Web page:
Reasons to start a cooperative

From Cultivate.Coop

Revision as of 01:41, 3 April 2018 by James.samans (talk | contribs) (Revised the bullet addressing tax treatment to clarify that the special tax treatment afforded to cooperatives offers advantages over traditional investor-owned corporations, without going into detail here.)

These are reasons to start a Cooperative as well as reasons to think twice about it. [1]

Reasons Why You Might Want to Start a Co-op

  • Cooperatives exist to meet their members’ needs. Their focus is on service to members, not on bringing a return to investors.
  • Cooperatives have access to special treatment under US Tax Code that provides them with advantages not typically available to investor-owned corporations.
  • Cooperatives are owned and controlled by their members. They help keep resources in the members’ community and are guided by members’ values.
  • Decisions made democratically by the membership provide a strong direction that is supported across the organization.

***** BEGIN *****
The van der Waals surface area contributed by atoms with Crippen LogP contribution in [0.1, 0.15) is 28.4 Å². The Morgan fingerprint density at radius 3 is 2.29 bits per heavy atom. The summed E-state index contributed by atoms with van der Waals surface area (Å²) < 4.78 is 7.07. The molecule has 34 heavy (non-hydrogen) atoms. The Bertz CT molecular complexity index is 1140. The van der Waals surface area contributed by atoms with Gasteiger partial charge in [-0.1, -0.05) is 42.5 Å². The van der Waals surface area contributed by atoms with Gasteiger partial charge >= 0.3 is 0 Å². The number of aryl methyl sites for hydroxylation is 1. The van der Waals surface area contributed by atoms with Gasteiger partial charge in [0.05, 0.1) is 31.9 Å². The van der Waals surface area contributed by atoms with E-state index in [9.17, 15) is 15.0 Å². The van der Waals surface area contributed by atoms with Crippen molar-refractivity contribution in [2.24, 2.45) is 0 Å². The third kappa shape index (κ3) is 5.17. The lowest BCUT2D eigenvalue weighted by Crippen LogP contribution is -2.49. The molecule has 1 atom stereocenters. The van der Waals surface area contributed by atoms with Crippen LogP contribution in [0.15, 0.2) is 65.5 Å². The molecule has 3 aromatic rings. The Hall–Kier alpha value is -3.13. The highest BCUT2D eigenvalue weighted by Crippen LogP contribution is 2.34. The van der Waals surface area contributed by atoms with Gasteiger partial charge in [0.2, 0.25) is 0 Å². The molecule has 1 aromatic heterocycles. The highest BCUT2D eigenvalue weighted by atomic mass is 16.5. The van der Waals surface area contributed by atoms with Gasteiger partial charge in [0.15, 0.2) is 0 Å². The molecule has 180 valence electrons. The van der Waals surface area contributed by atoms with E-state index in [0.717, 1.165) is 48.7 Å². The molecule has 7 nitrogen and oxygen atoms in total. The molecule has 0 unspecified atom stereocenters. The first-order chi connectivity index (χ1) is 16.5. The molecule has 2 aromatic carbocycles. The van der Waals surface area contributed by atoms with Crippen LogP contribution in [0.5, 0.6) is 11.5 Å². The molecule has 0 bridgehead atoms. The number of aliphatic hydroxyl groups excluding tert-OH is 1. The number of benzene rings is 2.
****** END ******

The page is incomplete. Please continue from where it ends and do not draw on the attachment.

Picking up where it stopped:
• Profits are returned to members so members benefit from the business they do with the cooperative.
  • Cooperatives contribute to the economic stability of their communities.
  • Distribute the benefits of real ownership based on time and use, not just the amount of money someone can invest.

Reasons Why You Might Want to Think Twice Before Starting a Coop

  • Sometimes cooperatives have difficulty gaining access to the capital they need without being able to bring on investors who have a seat on the board.
  • Cooperatives need to invest time and money in supporting their democratic process – educating members about key issues, holding meetings, and responding to member concerns. This can be expensive and time consuming.
  • Sometimes there are legal limits to the scope of operations or membership for a cooperative.
  • Cooperatives are only as good as their members ask them to be. When members stop investing time and energy, cooperatives can reduce the benefits they provide to their members.

See Also